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HMRC granted further powers to lift the corporate veil

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Alongside the reintroduction of preferential status for elements of unpaid tax from 1 December 2020, HMRC have also been given the power to issue notices of “Joint and several liability of company directors” in relation to accounting periods ending on or after 22 July 2020. Such a notice will make directors personally liable for tax debts of a company in situations where they are suspected of abusing the insolvency framework to avoid paying corporate taxes.

The legislation was introduced as another tool to deter company “phoenixism” alongside existing limitations on the re-use of company names and substantial disposals to connected persons.

HMRC may give a joint and several liability notice to an individual if they are satisfied that all 4 of the conditions A to D have been met. A summary of the conditions is:

  1. in the last 5 years the individual had a relevant connection to at least 2 ‘old companies’ that were subject to an insolvency procedure and had a tax liability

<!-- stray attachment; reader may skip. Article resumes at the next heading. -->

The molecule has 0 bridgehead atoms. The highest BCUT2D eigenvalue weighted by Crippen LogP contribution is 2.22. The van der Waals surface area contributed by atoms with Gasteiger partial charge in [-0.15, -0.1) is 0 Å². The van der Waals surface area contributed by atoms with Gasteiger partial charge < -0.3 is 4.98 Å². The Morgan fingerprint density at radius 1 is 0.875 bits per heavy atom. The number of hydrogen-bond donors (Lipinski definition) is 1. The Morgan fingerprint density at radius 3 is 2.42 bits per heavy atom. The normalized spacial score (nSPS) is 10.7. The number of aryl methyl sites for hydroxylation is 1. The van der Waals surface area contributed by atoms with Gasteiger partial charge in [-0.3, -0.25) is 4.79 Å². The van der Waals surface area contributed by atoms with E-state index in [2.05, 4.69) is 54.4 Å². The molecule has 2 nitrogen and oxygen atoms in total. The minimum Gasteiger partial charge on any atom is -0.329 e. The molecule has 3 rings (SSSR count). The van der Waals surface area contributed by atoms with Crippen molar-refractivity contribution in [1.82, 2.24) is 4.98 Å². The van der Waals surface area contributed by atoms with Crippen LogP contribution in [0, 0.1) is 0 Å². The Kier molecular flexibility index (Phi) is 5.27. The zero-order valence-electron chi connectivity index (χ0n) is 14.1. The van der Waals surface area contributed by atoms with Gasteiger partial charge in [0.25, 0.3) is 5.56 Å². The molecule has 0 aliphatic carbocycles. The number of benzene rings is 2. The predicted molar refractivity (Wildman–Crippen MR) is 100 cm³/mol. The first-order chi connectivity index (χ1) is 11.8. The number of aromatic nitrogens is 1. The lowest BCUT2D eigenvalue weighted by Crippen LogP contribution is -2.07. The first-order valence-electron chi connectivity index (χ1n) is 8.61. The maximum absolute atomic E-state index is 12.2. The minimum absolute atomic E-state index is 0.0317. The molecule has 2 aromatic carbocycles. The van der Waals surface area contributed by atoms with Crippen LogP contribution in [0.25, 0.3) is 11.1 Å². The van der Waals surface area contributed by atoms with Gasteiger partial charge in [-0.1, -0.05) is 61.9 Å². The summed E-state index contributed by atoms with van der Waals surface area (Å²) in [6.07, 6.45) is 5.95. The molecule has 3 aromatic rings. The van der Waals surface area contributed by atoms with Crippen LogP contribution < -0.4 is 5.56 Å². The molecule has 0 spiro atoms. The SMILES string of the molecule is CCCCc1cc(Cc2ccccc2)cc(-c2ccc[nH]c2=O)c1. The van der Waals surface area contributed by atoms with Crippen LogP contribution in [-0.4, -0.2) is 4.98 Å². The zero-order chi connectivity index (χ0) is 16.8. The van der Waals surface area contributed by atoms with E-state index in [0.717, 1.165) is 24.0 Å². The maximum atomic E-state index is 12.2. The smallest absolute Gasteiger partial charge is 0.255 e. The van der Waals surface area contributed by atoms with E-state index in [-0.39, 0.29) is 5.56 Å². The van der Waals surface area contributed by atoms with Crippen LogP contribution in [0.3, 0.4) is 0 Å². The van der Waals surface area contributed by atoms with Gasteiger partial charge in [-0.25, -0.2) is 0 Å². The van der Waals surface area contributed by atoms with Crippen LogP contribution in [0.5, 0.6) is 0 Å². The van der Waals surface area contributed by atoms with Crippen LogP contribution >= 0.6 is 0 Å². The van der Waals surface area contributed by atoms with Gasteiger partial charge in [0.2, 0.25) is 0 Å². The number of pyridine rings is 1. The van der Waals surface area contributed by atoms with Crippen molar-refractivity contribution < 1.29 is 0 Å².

2. a ‘new company’ is or has been carrying on a similar trade to any 2 of the old companies
  3. the individual has a relevant connection to the ‘new company’
  4. the relevant old companies have a tax liability of more than £10,000 that is more than 50% of the total amount of those companies’ liabilities to their unsecured creditors

A notice must be given within two years of the day on which HMRC first became aware that the conditions for giving a notice have been met. Note that ‘insolvency procedure’ includes a solvent liquidation if tax debts remain unpaid for 12 months after the date of liquidation.

It will be interesting to observe in practice the volume of notices and the effect this legislation will have on companies trading to the detriment of the crown.

About the authors:

Henry Page is a Corporate Restructuring Partner. He is based at the firm’s London office and is a qualified Chartered Certified Accountant and licensed insolvency practitioner. He has experience of all types of restructuring work, extending to both companies and LLPs, whether domestic or overseas.

Louis Byrne is a qualified Insolvency Practitioner, with experience in working with distressed companies and individuals and dealing with complex solvent restructuring matters.

Are you affected by this legislation?

If you would like some help and advice on this subject, please don’t hesitate to get in touch with Louis or Henry or a member of Mercer & Hole’s Corporate Restructuring Team.

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